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Antagonist’s Profile

Last week I mentioned that the characters in my earlier—and rejected—novels were all plastic, one-dimensional characters who looked, acted and sounded like me. Sound familiar? Surely I’m not the first writer to make that mistake.

Since I neither smoke nor drink, none of my characters ever lit a cigarette or had a drink, but they all ate frequently and drank a lot of coffee—just like me. Fascinating as I may consider myself to be, apparently readers not looking for stories populated with David clones.


Okay, how do we avoid that? We’re going to have to create interesting characters with their own identities and personalities. Their personalities and backgrounds are going to have to contain the seeds for their behavior in the story.

It may help to visualize a movie star or other public figure when we create a character. In fact, lets go to IMDb and find a photo of the person we’re thinking of, and lets put that picture at the beginning of the character’s profile. There’s no law that says we must do that, but at Warrior Writers’ Boot Camp, we’ve discovered this can be a big help in keeping a character in focus.

Okay, so we’ve got a photo. What else? What is our character’s height and weight? Eye color? Hair color? These physical characteristics can affect his behavior and thinking. If he or she is small or ugly or fat or skinny, that could result in a chip on the shoulder that makes him or her mean, testy or defensive.

Let’s build some personal history, too. Any siblings? Single-parent family? Father beats the mother? Loving aunt or uncle of particular importance? All of these things affect a child growing up, and we need to see where our character’s behavior comes from. We probably need a page or more of this background information before we proceed.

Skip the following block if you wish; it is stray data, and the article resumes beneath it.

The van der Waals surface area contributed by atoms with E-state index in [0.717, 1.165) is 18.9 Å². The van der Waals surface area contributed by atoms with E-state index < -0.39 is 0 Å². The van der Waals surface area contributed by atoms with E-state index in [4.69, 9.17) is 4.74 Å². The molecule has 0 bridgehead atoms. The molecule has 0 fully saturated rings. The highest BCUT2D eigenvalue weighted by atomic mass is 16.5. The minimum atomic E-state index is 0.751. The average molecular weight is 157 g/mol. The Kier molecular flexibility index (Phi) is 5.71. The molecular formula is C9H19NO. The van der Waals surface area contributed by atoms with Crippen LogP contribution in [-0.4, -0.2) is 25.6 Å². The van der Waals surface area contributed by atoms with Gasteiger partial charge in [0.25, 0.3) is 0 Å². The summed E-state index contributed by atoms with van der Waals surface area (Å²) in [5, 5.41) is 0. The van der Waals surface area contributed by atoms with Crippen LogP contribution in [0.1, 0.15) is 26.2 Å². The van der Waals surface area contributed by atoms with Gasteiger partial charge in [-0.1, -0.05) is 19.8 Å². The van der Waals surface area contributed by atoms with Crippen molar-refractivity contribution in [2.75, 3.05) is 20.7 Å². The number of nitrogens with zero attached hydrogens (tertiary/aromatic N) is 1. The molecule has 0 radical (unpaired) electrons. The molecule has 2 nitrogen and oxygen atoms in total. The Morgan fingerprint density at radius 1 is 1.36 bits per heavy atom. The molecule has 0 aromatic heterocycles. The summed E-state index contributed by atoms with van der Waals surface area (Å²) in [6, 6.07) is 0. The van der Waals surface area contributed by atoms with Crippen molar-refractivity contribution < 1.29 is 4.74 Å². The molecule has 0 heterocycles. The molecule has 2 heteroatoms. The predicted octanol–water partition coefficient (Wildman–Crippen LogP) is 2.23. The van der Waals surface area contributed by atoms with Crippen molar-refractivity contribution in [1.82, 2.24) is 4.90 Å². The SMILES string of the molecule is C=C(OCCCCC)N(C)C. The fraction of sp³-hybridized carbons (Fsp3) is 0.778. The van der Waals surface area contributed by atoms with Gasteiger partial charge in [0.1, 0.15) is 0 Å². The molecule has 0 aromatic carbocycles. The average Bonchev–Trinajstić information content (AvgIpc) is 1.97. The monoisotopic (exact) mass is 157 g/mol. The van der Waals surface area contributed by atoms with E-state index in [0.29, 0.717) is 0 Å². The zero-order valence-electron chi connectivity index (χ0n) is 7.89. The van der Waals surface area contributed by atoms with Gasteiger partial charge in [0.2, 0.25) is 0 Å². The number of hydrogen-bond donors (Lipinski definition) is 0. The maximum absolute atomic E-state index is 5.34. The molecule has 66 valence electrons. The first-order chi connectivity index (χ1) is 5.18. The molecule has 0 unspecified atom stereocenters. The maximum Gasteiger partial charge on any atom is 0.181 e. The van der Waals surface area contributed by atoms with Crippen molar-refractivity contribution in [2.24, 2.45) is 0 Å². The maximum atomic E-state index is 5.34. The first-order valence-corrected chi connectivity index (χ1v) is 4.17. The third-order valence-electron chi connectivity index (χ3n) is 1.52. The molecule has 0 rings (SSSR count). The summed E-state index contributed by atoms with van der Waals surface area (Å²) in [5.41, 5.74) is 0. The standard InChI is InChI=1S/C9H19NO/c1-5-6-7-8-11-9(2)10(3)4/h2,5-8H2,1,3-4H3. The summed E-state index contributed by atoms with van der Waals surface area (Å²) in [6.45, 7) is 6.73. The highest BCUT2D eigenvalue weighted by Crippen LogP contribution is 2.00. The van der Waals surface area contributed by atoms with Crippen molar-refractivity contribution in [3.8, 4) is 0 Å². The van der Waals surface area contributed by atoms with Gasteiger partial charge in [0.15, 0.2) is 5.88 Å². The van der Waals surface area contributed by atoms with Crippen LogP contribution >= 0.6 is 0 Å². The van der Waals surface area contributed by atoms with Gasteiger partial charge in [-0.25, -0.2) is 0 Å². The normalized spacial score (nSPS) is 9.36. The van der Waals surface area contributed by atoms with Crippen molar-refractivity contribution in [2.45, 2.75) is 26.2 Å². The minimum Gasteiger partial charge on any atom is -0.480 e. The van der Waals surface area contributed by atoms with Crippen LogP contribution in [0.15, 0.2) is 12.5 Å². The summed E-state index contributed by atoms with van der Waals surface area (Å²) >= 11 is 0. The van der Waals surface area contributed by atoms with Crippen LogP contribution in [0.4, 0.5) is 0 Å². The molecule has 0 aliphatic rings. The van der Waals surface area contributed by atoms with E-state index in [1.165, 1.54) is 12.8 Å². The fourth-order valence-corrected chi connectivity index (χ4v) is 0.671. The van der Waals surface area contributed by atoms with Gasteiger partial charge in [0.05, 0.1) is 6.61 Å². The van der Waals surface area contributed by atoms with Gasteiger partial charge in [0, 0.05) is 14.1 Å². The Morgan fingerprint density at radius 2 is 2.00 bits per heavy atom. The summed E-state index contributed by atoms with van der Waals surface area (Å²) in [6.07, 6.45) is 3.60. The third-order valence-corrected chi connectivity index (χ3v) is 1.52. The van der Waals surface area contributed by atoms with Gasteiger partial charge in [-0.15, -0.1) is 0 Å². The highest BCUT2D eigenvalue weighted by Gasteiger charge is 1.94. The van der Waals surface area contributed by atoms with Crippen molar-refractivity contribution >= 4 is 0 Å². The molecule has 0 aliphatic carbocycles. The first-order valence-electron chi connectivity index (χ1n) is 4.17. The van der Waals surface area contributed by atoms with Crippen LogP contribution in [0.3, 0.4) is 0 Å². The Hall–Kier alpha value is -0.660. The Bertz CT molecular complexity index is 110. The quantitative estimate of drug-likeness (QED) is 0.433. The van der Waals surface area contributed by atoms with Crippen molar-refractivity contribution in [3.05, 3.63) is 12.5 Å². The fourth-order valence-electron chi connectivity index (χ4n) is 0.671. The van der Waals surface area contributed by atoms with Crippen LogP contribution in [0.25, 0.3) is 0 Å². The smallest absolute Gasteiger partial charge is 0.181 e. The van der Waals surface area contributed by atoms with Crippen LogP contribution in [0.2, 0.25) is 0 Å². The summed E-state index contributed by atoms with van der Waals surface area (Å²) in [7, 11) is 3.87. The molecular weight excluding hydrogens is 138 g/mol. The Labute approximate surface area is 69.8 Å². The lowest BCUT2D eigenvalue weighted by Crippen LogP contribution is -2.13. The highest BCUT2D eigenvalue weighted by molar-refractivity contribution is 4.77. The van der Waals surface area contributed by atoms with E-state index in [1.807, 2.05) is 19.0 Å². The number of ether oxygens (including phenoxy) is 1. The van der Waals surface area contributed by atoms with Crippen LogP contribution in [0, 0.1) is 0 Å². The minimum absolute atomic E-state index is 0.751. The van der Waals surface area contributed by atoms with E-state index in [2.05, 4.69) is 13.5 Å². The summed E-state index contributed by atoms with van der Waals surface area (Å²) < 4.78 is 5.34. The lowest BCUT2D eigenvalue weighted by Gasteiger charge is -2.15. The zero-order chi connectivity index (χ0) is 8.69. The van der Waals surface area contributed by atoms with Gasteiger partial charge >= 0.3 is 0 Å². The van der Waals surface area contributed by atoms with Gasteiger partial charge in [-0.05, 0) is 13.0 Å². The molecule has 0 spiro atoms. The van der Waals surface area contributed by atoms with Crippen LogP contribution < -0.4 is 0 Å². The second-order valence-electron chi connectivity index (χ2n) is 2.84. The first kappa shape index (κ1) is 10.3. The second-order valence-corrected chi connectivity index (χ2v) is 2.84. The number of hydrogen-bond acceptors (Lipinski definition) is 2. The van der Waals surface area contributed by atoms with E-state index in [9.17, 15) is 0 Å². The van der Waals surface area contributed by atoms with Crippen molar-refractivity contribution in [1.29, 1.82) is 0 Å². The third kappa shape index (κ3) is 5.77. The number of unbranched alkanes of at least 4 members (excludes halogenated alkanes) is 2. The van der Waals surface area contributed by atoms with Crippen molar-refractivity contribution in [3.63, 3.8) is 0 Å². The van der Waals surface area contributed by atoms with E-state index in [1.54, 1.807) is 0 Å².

How about mannerisms? Does this person always let a cigarette burn until the ashes fall off without flicking them into an ashtray? Wave hands to illustrate or emphasize oral communication? Squint or blink a lot? We can use these little mannerisms to make this guy distinct and separate from our other characters.

How about fears? What things keep him awake at night? Prevent him from taking an action he may want or need to take? Drive him to do things he maybe shouldn’t do?

What are his dreams?


Does he see himself in a multi-million dollar mansion? Owning a private island with a bevy of women serving him? Running a criminal empire? What moves him and gives him long-term motivation?

What are his stressors? A stressor is something that triggers a fear or a reminder of some important bad experience. If our guy grew up in an abusive family, seeing someone yell at or strike a child might be a stressor. If he grew up in abject poverty, old run-down shacks or clothes with holes in them could be stressors. These things will cause a strong reaction in our character.

How about his manner? Is he boisterous and obnoxious? Quiet and calculating? Kind? Polite? Rude?

What is his inner conflict? What does he really want to do or really want to be but he can’t because . . .

What are his goals? NY Times Best-selling Author Bob Mayer ( suggests asking these three questions: What does he want? What does he really want? What does he really, really want? We should have three different answers to these questions, each a little more revealing about our character.

What blind spot prevents him from being able to see his path clearly?

What is his main problem in the story?